Dwindling birth rates in Finland will put considerable upwards pressure on pension contribution rates in the future the Finnish Centre for Pensions has warned.

The agency – the statutory central body of Finland’s earnings-related pension scheme – said the country must take action to prepare for this shift.

It published new statistics indicating that, after the 2050s, pension contributions could rise by around 30% due to the falling dependency ratio.

Heikki Tikanmäki, development manager of the Finnish Centre for Pensions, said: “The pension financing outlook is rather stable for the next few decades. The low birth rates should be taken seriously, though. Now is the time to think about how to influence the demographic development.”

The centre’s projections were based on data from Finland’s national statistics institution, Statistics Finland. The data showed that the working-age population in Finland would decline between 2019 and 2085 and the share of the population aged 65 or older would continue to rise.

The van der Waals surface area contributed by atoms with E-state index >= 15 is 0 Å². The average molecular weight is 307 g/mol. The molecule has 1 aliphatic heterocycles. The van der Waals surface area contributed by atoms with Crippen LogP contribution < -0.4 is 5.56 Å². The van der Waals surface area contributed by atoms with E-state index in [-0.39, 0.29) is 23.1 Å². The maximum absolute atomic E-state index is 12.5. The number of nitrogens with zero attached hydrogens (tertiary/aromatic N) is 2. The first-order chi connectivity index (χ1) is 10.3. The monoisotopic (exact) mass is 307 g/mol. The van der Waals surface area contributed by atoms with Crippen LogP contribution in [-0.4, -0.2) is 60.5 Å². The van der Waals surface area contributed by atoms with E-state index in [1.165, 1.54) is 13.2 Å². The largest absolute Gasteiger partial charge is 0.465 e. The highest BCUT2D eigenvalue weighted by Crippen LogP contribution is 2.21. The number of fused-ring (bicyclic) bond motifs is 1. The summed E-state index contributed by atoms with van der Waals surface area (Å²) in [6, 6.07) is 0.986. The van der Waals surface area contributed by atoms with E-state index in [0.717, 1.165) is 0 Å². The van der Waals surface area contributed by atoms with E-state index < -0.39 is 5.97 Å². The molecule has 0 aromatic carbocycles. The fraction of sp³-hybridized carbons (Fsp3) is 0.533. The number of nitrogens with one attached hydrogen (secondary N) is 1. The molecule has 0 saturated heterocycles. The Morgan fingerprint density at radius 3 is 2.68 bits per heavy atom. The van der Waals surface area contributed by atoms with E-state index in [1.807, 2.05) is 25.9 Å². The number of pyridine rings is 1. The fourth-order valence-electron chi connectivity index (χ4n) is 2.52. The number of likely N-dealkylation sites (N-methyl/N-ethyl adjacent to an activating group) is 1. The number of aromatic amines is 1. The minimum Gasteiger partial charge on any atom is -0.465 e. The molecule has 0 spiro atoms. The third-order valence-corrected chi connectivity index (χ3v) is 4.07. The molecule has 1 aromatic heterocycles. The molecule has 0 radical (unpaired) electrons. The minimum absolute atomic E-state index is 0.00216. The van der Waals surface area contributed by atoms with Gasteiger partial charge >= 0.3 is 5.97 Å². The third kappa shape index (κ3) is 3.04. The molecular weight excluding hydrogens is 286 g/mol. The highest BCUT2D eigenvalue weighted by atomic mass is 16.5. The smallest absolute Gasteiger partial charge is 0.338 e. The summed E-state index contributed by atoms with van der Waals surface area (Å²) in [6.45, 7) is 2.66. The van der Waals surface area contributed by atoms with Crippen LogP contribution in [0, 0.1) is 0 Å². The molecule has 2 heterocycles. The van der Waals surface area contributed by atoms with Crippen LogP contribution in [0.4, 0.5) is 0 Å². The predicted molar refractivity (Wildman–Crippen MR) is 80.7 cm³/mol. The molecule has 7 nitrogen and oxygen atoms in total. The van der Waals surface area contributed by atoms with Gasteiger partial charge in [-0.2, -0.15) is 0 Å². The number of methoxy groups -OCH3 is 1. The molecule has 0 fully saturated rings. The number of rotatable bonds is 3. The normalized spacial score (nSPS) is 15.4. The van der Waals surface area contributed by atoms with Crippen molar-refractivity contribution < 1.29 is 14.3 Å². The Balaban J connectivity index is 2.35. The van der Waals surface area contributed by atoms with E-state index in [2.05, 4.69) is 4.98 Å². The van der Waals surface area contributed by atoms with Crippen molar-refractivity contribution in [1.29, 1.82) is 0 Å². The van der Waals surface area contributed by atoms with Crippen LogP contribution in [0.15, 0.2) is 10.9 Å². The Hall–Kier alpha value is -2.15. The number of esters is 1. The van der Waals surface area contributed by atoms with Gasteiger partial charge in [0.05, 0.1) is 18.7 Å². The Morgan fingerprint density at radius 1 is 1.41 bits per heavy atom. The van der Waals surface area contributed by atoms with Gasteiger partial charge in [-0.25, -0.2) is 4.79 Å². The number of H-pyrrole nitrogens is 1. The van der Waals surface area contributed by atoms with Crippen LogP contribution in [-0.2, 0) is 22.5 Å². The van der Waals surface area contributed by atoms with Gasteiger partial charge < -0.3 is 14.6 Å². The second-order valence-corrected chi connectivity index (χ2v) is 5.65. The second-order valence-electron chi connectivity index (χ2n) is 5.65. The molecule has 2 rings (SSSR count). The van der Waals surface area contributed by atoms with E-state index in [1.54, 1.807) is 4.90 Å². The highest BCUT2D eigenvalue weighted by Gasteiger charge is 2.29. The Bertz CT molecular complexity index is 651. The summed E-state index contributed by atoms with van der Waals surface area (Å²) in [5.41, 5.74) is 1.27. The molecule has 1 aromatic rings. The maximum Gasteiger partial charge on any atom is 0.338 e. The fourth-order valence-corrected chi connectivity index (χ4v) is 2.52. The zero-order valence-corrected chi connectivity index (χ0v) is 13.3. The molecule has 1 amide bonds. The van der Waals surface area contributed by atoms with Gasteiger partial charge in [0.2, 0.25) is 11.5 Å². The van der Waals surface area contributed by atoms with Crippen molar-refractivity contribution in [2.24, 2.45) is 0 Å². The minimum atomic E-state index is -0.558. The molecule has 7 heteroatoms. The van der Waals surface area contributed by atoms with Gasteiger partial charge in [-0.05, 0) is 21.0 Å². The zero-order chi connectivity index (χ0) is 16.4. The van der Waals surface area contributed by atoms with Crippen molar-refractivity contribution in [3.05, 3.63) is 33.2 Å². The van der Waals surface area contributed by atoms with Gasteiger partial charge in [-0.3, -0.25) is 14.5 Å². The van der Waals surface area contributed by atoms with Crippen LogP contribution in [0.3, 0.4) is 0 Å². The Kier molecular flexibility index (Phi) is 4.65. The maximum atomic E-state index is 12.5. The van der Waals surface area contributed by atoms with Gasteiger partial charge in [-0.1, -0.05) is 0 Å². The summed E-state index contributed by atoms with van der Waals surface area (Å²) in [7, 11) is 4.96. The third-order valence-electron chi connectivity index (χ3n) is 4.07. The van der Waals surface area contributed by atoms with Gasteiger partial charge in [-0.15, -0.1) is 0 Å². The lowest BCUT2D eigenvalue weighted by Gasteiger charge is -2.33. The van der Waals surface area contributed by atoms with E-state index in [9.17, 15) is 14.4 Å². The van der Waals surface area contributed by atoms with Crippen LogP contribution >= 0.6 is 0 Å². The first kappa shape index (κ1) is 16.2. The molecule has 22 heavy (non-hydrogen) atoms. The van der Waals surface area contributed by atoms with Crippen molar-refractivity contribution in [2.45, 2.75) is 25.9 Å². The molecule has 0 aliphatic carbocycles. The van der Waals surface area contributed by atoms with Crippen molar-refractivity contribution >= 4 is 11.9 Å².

However, the government agency said that the private sector insurance contribution under the Employees Pensions Act (TyEL contribution) could be kept under 25% until the 2050s, despite the weakening dependency ratio.

It also predicted low investment returns for pension funds in the next decade of around 2.5%, rising to 3.5% afterwards, but said that the pressure to raise the TyEL contribution was still not significant.

“The contribution level in the next two decades depends on the economic development,” said Tikanmäki.

Source: Finnish Centre for Pensions

Further reading

Compenswiss moves to tackle mounting cashflow problem
Compenswiss – the manager of Switzerland’s social security funds – has increased asset sales from CHF100m to CHF125m per month as Switzerland’s ageing population and other demographic developments raised the size of the fund’s negative cashflow problem